European soccer’s governing body UEFA and law enforcement agency Europol have joined forces to find new ways to combat corruption and match-fixing in the game, they announced on Tuesday.
Many representatives across law enforcement, judicial authorities and national soccer associations from 49 countries took part in a joint conference in The Hague on Tuesday as they discussed plans to protect the integrity of the sport.
“Organized crime quickly understood that many football clubs suffered financial losses due to the COVID-19 pandemic,” said Burkhard Muehl, head of the European Financial and Economic Crime Centre (EFECC).
“And when less money is available, players, coaches, referees and even club officials are more vulnerable to the machinations of match-fixers.”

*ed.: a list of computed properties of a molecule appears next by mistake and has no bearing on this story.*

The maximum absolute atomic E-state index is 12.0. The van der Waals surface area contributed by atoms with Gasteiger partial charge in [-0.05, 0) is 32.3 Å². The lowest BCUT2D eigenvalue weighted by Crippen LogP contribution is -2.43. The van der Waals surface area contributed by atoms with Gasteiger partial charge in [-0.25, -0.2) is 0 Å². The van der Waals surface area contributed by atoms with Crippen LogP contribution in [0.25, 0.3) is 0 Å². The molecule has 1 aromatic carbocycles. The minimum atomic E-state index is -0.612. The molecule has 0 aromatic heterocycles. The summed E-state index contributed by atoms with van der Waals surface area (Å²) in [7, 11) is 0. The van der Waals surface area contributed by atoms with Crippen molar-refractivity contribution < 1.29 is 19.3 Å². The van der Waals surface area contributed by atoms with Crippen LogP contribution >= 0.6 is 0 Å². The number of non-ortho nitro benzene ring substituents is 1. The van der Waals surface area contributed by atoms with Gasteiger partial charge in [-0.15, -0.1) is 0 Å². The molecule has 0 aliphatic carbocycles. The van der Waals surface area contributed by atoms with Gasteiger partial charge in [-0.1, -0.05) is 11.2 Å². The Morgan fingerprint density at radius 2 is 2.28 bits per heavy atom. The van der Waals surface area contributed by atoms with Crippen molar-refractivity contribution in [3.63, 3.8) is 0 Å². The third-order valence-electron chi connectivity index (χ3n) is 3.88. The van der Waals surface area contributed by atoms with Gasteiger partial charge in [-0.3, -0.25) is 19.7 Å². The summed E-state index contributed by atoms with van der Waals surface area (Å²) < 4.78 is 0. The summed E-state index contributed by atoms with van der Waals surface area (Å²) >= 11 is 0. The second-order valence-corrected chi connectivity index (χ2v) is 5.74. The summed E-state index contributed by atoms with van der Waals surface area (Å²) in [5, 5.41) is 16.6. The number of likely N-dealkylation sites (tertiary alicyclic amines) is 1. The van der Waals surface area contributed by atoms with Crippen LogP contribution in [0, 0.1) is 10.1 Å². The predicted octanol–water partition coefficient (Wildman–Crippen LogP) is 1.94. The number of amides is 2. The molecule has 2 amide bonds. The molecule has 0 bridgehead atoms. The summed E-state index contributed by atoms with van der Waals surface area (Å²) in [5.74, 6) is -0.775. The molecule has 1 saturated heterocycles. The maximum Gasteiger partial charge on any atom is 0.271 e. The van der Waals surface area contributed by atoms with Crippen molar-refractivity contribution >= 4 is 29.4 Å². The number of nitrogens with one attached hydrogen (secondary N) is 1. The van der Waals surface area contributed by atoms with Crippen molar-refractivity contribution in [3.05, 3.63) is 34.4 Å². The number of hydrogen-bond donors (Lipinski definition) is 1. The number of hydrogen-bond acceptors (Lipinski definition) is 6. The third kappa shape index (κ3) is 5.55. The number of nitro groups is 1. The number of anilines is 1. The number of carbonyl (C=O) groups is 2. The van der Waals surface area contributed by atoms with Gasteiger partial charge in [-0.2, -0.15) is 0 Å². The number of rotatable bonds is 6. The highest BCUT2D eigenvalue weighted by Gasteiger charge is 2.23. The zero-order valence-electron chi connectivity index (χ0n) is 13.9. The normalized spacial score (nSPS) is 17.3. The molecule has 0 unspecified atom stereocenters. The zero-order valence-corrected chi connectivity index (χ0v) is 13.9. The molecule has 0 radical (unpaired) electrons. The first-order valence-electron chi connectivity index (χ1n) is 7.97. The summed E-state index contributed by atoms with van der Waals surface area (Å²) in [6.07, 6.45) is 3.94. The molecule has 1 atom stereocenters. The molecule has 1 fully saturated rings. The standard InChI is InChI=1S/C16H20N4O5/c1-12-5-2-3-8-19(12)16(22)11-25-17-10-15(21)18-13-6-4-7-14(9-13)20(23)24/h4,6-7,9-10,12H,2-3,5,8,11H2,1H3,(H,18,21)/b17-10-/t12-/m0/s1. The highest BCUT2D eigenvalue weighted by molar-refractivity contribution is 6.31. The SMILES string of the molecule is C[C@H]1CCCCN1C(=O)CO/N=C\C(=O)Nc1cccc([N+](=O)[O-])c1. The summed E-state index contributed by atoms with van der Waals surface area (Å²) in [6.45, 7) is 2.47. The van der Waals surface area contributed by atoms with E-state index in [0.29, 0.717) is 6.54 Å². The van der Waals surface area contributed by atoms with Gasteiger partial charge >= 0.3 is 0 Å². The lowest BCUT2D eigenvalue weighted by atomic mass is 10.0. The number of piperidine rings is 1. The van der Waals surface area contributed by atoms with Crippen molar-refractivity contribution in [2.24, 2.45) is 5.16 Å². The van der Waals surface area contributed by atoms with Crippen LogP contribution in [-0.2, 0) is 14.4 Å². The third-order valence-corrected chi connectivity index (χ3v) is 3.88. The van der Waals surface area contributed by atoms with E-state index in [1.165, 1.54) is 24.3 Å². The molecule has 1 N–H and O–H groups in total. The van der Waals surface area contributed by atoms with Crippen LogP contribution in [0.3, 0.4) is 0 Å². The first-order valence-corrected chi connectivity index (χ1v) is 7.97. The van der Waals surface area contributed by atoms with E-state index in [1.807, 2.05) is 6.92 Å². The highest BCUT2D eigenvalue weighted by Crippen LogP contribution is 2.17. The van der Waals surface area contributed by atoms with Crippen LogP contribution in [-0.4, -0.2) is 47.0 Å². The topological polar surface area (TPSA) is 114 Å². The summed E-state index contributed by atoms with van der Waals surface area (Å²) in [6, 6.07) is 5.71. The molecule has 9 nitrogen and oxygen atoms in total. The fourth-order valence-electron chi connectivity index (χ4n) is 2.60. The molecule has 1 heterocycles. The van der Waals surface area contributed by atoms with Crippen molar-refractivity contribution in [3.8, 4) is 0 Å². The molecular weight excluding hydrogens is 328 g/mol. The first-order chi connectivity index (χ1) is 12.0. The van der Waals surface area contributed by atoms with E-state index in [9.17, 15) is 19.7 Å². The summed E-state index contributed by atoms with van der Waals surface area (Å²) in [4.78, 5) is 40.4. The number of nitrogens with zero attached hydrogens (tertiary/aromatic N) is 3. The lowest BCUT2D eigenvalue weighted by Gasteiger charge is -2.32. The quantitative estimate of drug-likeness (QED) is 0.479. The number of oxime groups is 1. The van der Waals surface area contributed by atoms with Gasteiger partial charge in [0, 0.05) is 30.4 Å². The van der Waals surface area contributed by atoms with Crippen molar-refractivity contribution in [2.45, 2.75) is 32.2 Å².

A study by UEFA earlier this year showed that the COVID-19 pandemic cost European clubs 7 billion euros ($7.91 billion) across two seasons, mainly due to empty stadiums and a fall in transfer revenue.
EFECC experts work with law enforcement agencies across the European Union and investigate links between high-profile games and suspects.
“Huge profits are made by making the unpredictable predictable. Cases of match-fixing and suspicious outcomes are piling up. Cooperation between law enforcement and sports organizations is crucial to identifying and investigating suspected cases in football,” added Muehl.
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